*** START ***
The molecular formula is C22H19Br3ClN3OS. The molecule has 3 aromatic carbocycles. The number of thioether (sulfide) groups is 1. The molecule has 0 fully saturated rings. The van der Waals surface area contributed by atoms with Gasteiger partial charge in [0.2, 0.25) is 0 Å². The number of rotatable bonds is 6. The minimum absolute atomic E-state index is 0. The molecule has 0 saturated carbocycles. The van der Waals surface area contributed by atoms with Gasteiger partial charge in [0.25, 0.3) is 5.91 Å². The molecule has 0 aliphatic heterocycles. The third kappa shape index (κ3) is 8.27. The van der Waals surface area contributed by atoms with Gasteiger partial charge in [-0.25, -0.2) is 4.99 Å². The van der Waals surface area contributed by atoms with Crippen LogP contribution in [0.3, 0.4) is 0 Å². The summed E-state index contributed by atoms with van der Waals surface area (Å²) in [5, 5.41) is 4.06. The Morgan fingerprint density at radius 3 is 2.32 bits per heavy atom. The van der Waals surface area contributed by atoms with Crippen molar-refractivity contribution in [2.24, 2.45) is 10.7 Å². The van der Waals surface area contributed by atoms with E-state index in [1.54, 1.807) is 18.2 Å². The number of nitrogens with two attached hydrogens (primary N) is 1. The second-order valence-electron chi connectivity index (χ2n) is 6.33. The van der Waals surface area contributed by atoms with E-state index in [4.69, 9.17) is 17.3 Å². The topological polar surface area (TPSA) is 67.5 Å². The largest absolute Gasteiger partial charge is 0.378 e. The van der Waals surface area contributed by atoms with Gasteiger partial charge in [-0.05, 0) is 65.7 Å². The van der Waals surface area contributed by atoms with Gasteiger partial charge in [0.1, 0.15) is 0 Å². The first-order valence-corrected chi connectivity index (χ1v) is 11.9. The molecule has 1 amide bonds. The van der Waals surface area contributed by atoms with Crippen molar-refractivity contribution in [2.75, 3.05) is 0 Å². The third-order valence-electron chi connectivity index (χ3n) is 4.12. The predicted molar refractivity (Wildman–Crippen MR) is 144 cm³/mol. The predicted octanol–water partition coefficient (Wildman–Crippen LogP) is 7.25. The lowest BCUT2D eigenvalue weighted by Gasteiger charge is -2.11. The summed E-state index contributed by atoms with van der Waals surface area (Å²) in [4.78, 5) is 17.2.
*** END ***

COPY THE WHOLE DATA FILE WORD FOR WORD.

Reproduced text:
The molecular formula is C22H19Br3ClN3OS. The molecule has 3 aromatic carbocycles. The number of thioether (sulfide) groups is 1. The molecule has 0 fully saturated rings. The van der Waals surface area contributed by atoms with Gasteiger partial charge in [0.2, 0.25) is 0 Å². The number of rotatable bonds is 6. The minimum absolute atomic E-state index is 0. The molecule has 0 saturated carbocycles. The van der Waals surface area contributed by atoms with Gasteiger partial charge in [0.25, 0.3) is 5.91 Å². The molecule has 0 aliphatic heterocycles. The third kappa shape index (κ3) is 8.27. The van der Waals surface area contributed by atoms with Gasteiger partial charge in [-0.25, -0.2) is 4.99 Å². The van der Waals surface area contributed by atoms with Crippen LogP contribution in [0.3, 0.4) is 0 Å². The summed E-state index contributed by atoms with van der Waals surface area (Å²) in [5, 5.41) is 4.06. The Morgan fingerprint density at radius 3 is 2.32 bits per heavy atom. The van der Waals surface area contributed by atoms with Crippen molar-refractivity contribution in [2.24, 2.45) is 10.7 Å². The van der Waals surface area contributed by atoms with E-state index in [1.54, 1.807) is 18.2 Å². The number of nitrogens with two attached hydrogens (primary N) is 1. The second-order valence-electron chi connectivity index (χ2n) is 6.33. The van der Waals surface area contributed by atoms with E-state index in [4.69, 9.17) is 17.3 Å². The topological polar surface area (TPSA) is 67.5 Å². The largest absolute Gasteiger partial charge is 0.378 e. The van der Waals surface area contributed by atoms with Gasteiger partial charge in [-0.05, 0) is 65.7 Å². The van der Waals surface area contributed by atoms with Gasteiger partial charge in [0.1, 0.15) is 0 Å². The first-order valence-corrected chi connectivity index (χ1v) is 11.9. The molecule has 1 amide bonds. The van der Waals surface area contributed by atoms with Crippen molar-refractivity contribution in [2.75, 3.05) is 0 Å². The third-order valence-electron chi connectivity index (χ3n) is 4.12. The predicted molar refractivity (Wildman–Crippen MR) is 144 cm³/mol. The predicted octanol–water partition coefficient (Wildman–Crippen LogP) is 7.25. The lowest BCUT2D eigenvalue weighted by Gasteiger charge is -2.11. The summed E-state index contributed by atoms with van der Waals surface area (Å²) in [4.78, 5) is 17.2.